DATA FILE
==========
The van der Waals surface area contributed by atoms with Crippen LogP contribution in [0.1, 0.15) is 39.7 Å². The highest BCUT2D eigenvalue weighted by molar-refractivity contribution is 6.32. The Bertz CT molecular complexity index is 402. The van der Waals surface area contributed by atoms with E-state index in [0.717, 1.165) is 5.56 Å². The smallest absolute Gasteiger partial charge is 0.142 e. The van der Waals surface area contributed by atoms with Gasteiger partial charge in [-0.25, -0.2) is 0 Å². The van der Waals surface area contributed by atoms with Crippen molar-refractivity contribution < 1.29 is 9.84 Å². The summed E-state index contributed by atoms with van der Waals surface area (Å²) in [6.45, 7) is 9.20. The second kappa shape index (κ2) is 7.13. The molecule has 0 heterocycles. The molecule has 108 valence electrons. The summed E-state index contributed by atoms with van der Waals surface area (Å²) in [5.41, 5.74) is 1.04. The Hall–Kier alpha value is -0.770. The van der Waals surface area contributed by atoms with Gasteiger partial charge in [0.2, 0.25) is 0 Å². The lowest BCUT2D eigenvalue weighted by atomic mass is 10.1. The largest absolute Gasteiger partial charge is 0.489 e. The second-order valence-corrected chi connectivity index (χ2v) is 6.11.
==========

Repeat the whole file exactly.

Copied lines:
The van der Waals surface area contributed by atoms with Crippen LogP contribution in [0.1, 0.15) is 39.7 Å². The highest BCUT2D eigenvalue weighted by molar-refractivity contribution is 6.32. The Bertz CT molecular complexity index is 402. The van der Waals surface area contributed by atoms with E-state index in [0.717, 1.165) is 5.56 Å². The smallest absolute Gasteiger partial charge is 0.142 e. The van der Waals surface area contributed by atoms with Gasteiger partial charge in [-0.25, -0.2) is 0 Å². The van der Waals surface area contributed by atoms with Crippen molar-refractivity contribution < 1.29 is 9.84 Å². The summed E-state index contributed by atoms with van der Waals surface area (Å²) in [6.45, 7) is 9.20. The second kappa shape index (κ2) is 7.13. The molecule has 0 heterocycles. The molecule has 108 valence electrons. The summed E-state index contributed by atoms with van der Waals surface area (Å²) in [5.41, 5.74) is 1.04. The Hall–Kier alpha value is -0.770. The van der Waals surface area contributed by atoms with Gasteiger partial charge in [0.2, 0.25) is 0 Å². The lowest BCUT2D eigenvalue weighted by atomic mass is 10.1. The largest absolute Gasteiger partial charge is 0.489 e. The second-order valence-corrected chi connectivity index (χ2v) is 6.11.